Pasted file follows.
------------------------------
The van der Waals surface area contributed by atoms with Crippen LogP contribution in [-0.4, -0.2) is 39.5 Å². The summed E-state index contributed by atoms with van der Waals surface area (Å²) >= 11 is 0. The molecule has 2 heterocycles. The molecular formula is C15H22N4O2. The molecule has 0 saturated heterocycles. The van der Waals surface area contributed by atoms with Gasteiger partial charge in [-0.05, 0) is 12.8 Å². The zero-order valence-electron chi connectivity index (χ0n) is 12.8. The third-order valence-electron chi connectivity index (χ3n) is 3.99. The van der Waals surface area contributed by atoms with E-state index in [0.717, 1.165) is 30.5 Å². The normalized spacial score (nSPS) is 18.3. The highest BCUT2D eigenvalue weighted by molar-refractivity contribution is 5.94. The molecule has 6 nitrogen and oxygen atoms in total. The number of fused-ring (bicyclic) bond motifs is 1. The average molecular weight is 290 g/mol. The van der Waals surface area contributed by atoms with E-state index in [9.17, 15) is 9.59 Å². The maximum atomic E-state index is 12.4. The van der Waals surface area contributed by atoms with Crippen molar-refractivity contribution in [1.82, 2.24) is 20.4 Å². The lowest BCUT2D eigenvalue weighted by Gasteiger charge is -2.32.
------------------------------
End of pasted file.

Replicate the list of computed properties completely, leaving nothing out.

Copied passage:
The van der Waals surface area contributed by atoms with Crippen LogP contribution in [-0.4, -0.2) is 39.5 Å². The summed E-state index contributed by atoms with van der Waals surface area (Å²) >= 11 is 0. The molecule has 2 heterocycles. The molecular formula is C15H22N4O2. The molecule has 0 saturated heterocycles. The van der Waals surface area contributed by atoms with Gasteiger partial charge in [-0.05, 0) is 12.8 Å². The zero-order valence-electron chi connectivity index (χ0n) is 12.8. The third-order valence-electron chi connectivity index (χ3n) is 3.99. The van der Waals surface area contributed by atoms with E-state index in [0.717, 1.165) is 30.5 Å². The normalized spacial score (nSPS) is 18.3. The highest BCUT2D eigenvalue weighted by molar-refractivity contribution is 5.94. The molecule has 6 nitrogen and oxygen atoms in total. The number of fused-ring (bicyclic) bond motifs is 1. The average molecular weight is 290 g/mol. The van der Waals surface area contributed by atoms with E-state index in [9.17, 15) is 9.59 Å². The maximum atomic E-state index is 12.4. The van der Waals surface area contributed by atoms with Crippen molar-refractivity contribution in [1.82, 2.24) is 20.4 Å². The lowest BCUT2D eigenvalue weighted by Gasteiger charge is -2.32.